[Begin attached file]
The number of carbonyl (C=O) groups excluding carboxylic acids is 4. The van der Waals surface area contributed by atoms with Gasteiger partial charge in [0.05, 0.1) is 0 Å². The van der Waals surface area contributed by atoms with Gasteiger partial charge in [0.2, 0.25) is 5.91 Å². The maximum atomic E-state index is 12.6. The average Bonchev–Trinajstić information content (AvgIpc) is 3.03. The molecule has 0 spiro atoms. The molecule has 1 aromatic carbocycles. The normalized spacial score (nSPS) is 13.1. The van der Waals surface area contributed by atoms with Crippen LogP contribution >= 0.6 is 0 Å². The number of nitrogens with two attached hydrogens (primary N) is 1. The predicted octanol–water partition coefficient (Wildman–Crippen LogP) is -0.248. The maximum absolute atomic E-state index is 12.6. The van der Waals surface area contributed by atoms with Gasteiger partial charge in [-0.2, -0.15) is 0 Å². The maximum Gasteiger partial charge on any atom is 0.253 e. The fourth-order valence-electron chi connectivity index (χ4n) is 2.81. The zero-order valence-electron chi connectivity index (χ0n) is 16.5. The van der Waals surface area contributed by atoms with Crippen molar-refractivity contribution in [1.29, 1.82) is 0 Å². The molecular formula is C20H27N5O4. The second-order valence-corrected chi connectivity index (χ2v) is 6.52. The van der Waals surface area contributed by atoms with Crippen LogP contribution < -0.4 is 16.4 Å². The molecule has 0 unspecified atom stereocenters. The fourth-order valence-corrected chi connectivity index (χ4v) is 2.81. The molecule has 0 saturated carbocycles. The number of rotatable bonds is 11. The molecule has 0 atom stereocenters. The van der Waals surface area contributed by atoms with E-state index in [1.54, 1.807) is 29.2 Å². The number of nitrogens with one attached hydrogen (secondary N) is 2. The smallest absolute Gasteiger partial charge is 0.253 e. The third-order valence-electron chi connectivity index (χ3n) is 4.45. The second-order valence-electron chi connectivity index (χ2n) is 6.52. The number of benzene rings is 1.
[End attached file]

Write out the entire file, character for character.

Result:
The number of carbonyl (C=O) groups excluding carboxylic acids is 4. The van der Waals surface area contributed by atoms with Gasteiger partial charge in [0.05, 0.1) is 0 Å². The van der Waals surface area contributed by atoms with Gasteiger partial charge in [0.2, 0.25) is 5.91 Å². The maximum atomic E-state index is 12.6. The average Bonchev–Trinajstić information content (AvgIpc) is 3.03. The molecule has 0 spiro atoms. The molecule has 1 aromatic carbocycles. The normalized spacial score (nSPS) is 13.1. The van der Waals surface area contributed by atoms with Crippen LogP contribution >= 0.6 is 0 Å². The number of nitrogens with two attached hydrogens (primary N) is 1. The predicted octanol–water partition coefficient (Wildman–Crippen LogP) is -0.248. The maximum absolute atomic E-state index is 12.6. The van der Waals surface area contributed by atoms with Gasteiger partial charge in [-0.2, -0.15) is 0 Å². The maximum Gasteiger partial charge on any atom is 0.253 e. The fourth-order valence-electron chi connectivity index (χ4n) is 2.81. The zero-order valence-electron chi connectivity index (χ0n) is 16.5. The van der Waals surface area contributed by atoms with Crippen molar-refractivity contribution in [1.29, 1.82) is 0 Å². The molecular formula is C20H27N5O4. The second-order valence-corrected chi connectivity index (χ2v) is 6.52. The van der Waals surface area contributed by atoms with Crippen LogP contribution < -0.4 is 16.4 Å². The molecule has 0 unspecified atom stereocenters. The fourth-order valence-corrected chi connectivity index (χ4v) is 2.81. The molecule has 0 saturated carbocycles. The number of rotatable bonds is 11. The molecule has 0 atom stereocenters. The van der Waals surface area contributed by atoms with E-state index in [1.54, 1.807) is 29.2 Å². The number of nitrogens with one attached hydrogen (secondary N) is 2. The smallest absolute Gasteiger partial charge is 0.253 e. The third-order valence-electron chi connectivity index (χ3n) is 4.45. The second-order valence-electron chi connectivity index (χ2n) is 6.52. The number of benzene rings is 1.